AliHassan's father. Ali is a Hazara whom Baba's father took in when his parents were killed. He grew up alongside Baba just as Hassan did alongside Amir. Ali has a crippled leg and paralysis in his lower face muscles and the neighborhood children ridicule him. He is as devoted and loyal as his son. Ali is killed by a land mine when Hassan is already grown.
AmirThe story's narrator and protagonist. He is an Afghan man who had a privileged childhood in the Wazir Akbar Khan neighborhood of Kabul. The defining event in his life is his betrayal of his closest friend, Hassan. Amir lives in San Francisco from the age of eighteen. He returns to Afghanistan at the age of thirty-eight and ends up adopting Hassan's orphaned son, Sohrab.
AssefA sociopath who worships Hitler. As a child, he is the neighborhood bully who rapes Hassan. As an adult, he is a Taliban official who delights in killing people. He keeps Sohrab as a sex slave until Amir comes to rescue him. After he beats Amir nearly to death, Assef loses an eye to Sohrab's slingshot. It is possible that Hosseini based the character of Assef on the reclusive one-eyed Taliban leader, Mullah Omar.
BabaAmir's father. He is a wealthy and well-respected man with a dark secret; he had an affair with Ali's wife and Hassan is his illegitimate son. Baba wishes Amir were braver and stronger and that he could openly express his love for Hassan. Baba dies of terminal cancer in San Francisco shortly after Amir's wedding.
FaridThe Afghan man who drives Amir from Peshawar to Kabul and ends up helping him throughout his journey. He was injured fighting against the Soviets and is fiercely proud of his loyalty to Afghanistan. He saves Amir by taking him to a hospital in Pakistan.
General TaheriSoraya's father. He is a former general who prefers collecting welfare to lowering himself to a blue collar job. He waits every day to be called back to Afghanistan.
HassanAmir's most loyal and devoted servant, who is born with a clept lip. He and Amir were nursed by the same woman and, unbeknownst to them both, they are half-brothers. Hassan is illiterate but smart and stands up for others. He is also the best kite runner in Kabul. He dies at the hands of the Taliban, defending Baba's house from takeover.
Khanum TaheriSoraya's mother. She is a kind woman who likes to sing, although her husband does not let her. She became a hypochondriac after suffering a stroke and loves Amir all the more for listening to her describe her ailments.
Omar FaisalA lawyer who counsels Amir that his best chance is to place Sohrab in an orphanage temporarily. He was raised in America but speaks perfect Farsi.
Rahim KhanBaba's closest friend and Amir and Hassan's confidant. He has an uncanny way of knowing what people are thinking and how to speak to them. He is one of the few people who knows Hassan's real identity and about his rape. He encourages Amir to be a writer by giving him a notebook and it is he who summons Amir back to Afghanistan to atone for his and Baba's sins.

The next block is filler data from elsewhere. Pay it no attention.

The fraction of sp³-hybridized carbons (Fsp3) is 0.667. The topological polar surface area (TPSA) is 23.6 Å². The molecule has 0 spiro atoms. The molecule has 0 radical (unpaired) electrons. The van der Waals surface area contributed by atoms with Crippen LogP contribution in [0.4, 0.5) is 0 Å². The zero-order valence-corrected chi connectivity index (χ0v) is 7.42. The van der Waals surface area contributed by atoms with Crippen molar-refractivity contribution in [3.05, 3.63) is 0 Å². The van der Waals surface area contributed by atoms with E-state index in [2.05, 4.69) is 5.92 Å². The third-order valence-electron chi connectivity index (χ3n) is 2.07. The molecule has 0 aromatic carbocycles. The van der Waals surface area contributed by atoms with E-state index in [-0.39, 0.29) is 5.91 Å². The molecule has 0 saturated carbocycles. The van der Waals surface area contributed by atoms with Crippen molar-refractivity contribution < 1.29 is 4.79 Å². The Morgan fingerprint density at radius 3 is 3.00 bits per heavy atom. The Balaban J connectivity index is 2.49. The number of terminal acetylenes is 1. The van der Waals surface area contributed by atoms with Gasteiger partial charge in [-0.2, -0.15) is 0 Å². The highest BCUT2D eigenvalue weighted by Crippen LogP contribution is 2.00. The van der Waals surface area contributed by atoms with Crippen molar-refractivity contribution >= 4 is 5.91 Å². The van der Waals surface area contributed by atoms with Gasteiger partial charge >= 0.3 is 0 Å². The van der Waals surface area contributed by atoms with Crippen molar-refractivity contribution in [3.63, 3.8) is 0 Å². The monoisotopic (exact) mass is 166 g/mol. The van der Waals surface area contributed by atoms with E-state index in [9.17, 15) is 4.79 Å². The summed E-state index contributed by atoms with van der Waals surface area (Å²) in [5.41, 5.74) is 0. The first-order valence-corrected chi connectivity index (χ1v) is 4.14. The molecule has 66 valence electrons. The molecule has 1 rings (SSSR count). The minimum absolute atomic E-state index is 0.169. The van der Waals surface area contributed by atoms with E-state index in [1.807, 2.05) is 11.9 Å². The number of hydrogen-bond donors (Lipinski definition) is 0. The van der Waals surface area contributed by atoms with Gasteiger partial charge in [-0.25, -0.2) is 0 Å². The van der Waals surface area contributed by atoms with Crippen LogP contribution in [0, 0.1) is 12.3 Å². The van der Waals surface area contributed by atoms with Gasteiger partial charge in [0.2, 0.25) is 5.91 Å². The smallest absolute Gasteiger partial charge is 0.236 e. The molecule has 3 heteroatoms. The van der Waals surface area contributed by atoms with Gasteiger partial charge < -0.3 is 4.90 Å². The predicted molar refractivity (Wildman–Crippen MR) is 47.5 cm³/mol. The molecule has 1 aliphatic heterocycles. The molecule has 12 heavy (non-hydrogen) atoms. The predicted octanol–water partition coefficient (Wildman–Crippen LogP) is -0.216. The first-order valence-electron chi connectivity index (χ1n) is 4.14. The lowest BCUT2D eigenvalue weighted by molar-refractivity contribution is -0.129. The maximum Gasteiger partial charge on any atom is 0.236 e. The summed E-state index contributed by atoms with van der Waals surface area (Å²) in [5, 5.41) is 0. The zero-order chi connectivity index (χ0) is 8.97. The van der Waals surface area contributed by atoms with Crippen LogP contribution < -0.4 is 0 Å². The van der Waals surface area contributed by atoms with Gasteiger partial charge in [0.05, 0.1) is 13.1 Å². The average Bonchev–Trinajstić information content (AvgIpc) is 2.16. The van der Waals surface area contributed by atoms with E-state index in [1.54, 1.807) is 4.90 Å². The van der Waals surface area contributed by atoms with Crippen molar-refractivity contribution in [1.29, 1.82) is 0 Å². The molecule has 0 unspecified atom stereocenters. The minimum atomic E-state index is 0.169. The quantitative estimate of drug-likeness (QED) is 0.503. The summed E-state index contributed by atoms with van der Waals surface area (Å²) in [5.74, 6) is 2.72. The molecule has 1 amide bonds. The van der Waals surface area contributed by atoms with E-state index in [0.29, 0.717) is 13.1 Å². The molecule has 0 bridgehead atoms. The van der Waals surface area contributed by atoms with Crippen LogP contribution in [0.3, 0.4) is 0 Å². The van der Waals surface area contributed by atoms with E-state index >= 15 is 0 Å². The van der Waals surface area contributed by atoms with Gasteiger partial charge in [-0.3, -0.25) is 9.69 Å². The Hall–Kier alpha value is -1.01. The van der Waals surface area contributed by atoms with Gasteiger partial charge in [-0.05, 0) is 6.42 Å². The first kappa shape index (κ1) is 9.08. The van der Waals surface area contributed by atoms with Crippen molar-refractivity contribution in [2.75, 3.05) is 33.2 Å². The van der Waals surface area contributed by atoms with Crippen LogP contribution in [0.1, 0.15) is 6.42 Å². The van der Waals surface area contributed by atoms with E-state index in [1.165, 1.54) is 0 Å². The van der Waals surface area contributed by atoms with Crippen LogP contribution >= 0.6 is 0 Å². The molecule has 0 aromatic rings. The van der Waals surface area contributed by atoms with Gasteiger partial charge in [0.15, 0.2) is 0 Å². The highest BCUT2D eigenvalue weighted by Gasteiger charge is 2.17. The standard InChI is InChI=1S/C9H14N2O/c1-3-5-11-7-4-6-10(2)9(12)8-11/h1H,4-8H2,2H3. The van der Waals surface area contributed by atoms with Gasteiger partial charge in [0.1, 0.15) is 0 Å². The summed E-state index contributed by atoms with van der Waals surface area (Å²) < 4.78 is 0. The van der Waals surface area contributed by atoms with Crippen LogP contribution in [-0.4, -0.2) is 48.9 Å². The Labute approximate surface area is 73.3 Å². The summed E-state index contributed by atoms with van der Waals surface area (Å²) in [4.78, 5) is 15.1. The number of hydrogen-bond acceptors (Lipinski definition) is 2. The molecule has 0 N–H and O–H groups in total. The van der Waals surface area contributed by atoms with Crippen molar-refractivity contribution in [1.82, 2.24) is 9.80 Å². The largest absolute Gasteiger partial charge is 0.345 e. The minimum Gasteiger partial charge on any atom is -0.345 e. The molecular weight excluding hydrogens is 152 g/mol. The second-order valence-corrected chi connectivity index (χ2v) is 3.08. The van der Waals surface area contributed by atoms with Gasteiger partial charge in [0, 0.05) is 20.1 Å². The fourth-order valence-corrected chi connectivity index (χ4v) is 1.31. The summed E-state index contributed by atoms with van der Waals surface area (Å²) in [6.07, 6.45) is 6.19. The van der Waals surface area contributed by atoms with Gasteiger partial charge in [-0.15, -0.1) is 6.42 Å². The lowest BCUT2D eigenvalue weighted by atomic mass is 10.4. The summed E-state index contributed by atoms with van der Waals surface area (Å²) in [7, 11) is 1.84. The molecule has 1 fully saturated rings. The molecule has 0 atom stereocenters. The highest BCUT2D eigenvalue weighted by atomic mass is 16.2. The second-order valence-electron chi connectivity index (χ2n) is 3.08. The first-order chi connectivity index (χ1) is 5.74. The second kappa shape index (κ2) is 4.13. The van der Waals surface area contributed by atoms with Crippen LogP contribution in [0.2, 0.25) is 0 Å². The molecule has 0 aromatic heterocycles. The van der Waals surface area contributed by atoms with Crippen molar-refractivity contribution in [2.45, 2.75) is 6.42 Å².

Raymond AndrewsThe official at the American Embassy who urges Amir to give up trying to rescue Sohrab. Amir thinks he is cruel and does not understand wanting a child until the secretary tells him that Raymond Andrews's daughter committed suicide.
SanaubarHassan's mother. She was Ali's notoriously beautiful first cousin and second wife, who ran off with a troupe of dancers. She refused to even hold Hassan when he was born. Years later, she returns to Wazir Akbar Khan to beg forgiveness from Hassan and ends up helping raise Sohrab. She dies peacefully when he is four.
Sofia AkramiAmir's mother, who died in childbirth. She was a professor of literature at the university and her books inspire Amir to become a writer.
SohrabHassan and Farzana's son. After his parents are murdered, he stays in an orphanage in Karteh-Seh. Then he is a sex slave to Assef until Amir rescues him. Sohrab tries to commit suicide after Amir tells him he may have to stay in an orphanage again. Eventually, Amir and Soraya bring him to America and adopt him.
SorayaAmir's wife. She shamed her family as a young woman by running off with a man. She takes care of Baba when he is ill and eagerly accepts Sohrab into her family.
WahidFarid's brother. When Amir stays at his house, Wahid is kind to him and does not judge him for being American. He calls Amir "a true Afghan."
The Kite Runner Essays and Related Content
- The Kite Runner: Major Themes
- The Kite Runner: Essays
- The Kite Runner: Lesson Plan
- The Kite Runner: Questions
- The Kite Runner: Purchase the Novel and Related Material
- Khaled Hosseini: Biography
- The Kite Runner Summary
- About The Kite Runner
- Character List
- Glossary of Terms
- Major Themes
- Summary and Analysis of Chapters 1-3
- Summary and Analysis of Chapters 4-6
- Summary and Analysis of Chapters 7-9
- Summary and Analysis of Chapters 10-12
- Summary and Analysis of Chapters 13-16
- Summary and Analysis of Chapters 17-19
- Summary and Analysis of Chapters 20-22
- Summary and Analysis of Chapters 23-25
- The History of Afghanistan during the Time of The Kite Runner
- Related Links on The Kite Runner
- Suggested Essay Questions
- Test Yourself! - Quiz 1
- Test Yourself! - Quiz 2
- Test Yourself! - Quiz 3
- Test Yourself! - Quiz 4
- Test Yourself! - Quiz 5
- Author of ClassicNote and Sources